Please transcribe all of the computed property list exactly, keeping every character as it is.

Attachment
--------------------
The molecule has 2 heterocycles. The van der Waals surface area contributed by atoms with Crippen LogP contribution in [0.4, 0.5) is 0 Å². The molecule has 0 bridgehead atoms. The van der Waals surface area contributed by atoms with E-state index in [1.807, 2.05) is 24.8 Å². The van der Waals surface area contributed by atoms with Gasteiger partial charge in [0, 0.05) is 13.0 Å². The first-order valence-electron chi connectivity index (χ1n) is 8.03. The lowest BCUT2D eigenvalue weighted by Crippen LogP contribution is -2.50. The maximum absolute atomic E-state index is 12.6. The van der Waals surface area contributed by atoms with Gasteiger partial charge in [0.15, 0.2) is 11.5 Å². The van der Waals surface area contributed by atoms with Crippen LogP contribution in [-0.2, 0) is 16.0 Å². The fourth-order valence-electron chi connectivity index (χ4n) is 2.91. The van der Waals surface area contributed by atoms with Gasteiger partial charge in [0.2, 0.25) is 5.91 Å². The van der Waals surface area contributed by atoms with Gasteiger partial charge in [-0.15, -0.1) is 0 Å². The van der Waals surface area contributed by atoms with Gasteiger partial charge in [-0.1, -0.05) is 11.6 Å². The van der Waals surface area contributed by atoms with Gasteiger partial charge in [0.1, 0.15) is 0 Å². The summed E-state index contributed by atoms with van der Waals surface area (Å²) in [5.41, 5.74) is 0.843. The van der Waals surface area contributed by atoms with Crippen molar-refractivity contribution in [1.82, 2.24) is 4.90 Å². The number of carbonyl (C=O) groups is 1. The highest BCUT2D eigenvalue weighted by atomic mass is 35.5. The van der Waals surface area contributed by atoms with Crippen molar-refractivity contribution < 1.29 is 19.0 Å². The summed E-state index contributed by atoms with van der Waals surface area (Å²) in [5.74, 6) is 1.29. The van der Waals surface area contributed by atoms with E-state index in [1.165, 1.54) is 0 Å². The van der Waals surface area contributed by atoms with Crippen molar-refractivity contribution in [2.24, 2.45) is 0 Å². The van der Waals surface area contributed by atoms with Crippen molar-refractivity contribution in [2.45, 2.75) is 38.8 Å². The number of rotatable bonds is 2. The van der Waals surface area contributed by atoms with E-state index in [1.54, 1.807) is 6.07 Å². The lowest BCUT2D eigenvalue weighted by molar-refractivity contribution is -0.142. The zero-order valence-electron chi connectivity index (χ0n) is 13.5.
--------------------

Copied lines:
The molecule has 2 heterocycles. The van der Waals surface area contributed by atoms with Crippen LogP contribution in [0.4, 0.5) is 0 Å². The molecule has 0 bridgehead atoms. The van der Waals surface area contributed by atoms with E-state index in [1.807, 2.05) is 24.8 Å². The van der Waals surface area contributed by atoms with Gasteiger partial charge in [0, 0.05) is 13.0 Å². The first-order valence-electron chi connectivity index (χ1n) is 8.03. The lowest BCUT2D eigenvalue weighted by Crippen LogP contribution is -2.50. The maximum absolute atomic E-state index is 12.6. The van der Waals surface area contributed by atoms with Gasteiger partial charge in [0.15, 0.2) is 11.5 Å². The van der Waals surface area contributed by atoms with Crippen LogP contribution in [-0.2, 0) is 16.0 Å². The fourth-order valence-electron chi connectivity index (χ4n) is 2.91. The van der Waals surface area contributed by atoms with Gasteiger partial charge in [0.2, 0.25) is 5.91 Å². The van der Waals surface area contributed by atoms with Gasteiger partial charge in [-0.15, -0.1) is 0 Å². The van der Waals surface area contributed by atoms with Gasteiger partial charge in [-0.1, -0.05) is 11.6 Å². The van der Waals surface area contributed by atoms with Gasteiger partial charge in [0.1, 0.15) is 0 Å². The summed E-state index contributed by atoms with van der Waals surface area (Å²) in [5.41, 5.74) is 0.843. The van der Waals surface area contributed by atoms with Crippen molar-refractivity contribution in [1.82, 2.24) is 4.90 Å². The number of carbonyl (C=O) groups is 1. The highest BCUT2D eigenvalue weighted by atomic mass is 35.5. The van der Waals surface area contributed by atoms with Crippen molar-refractivity contribution < 1.29 is 19.0 Å². The summed E-state index contributed by atoms with van der Waals surface area (Å²) in [5.74, 6) is 1.29. The van der Waals surface area contributed by atoms with E-state index in [1.165, 1.54) is 0 Å². The van der Waals surface area contributed by atoms with Crippen molar-refractivity contribution in [2.24, 2.45) is 0 Å². The van der Waals surface area contributed by atoms with Crippen molar-refractivity contribution in [2.45, 2.75) is 38.8 Å². The number of rotatable bonds is 2. The van der Waals surface area contributed by atoms with E-state index in [1.54, 1.807) is 6.07 Å². The lowest BCUT2D eigenvalue weighted by molar-refractivity contribution is -0.142. The zero-order valence-electron chi connectivity index (χ0n) is 13.5.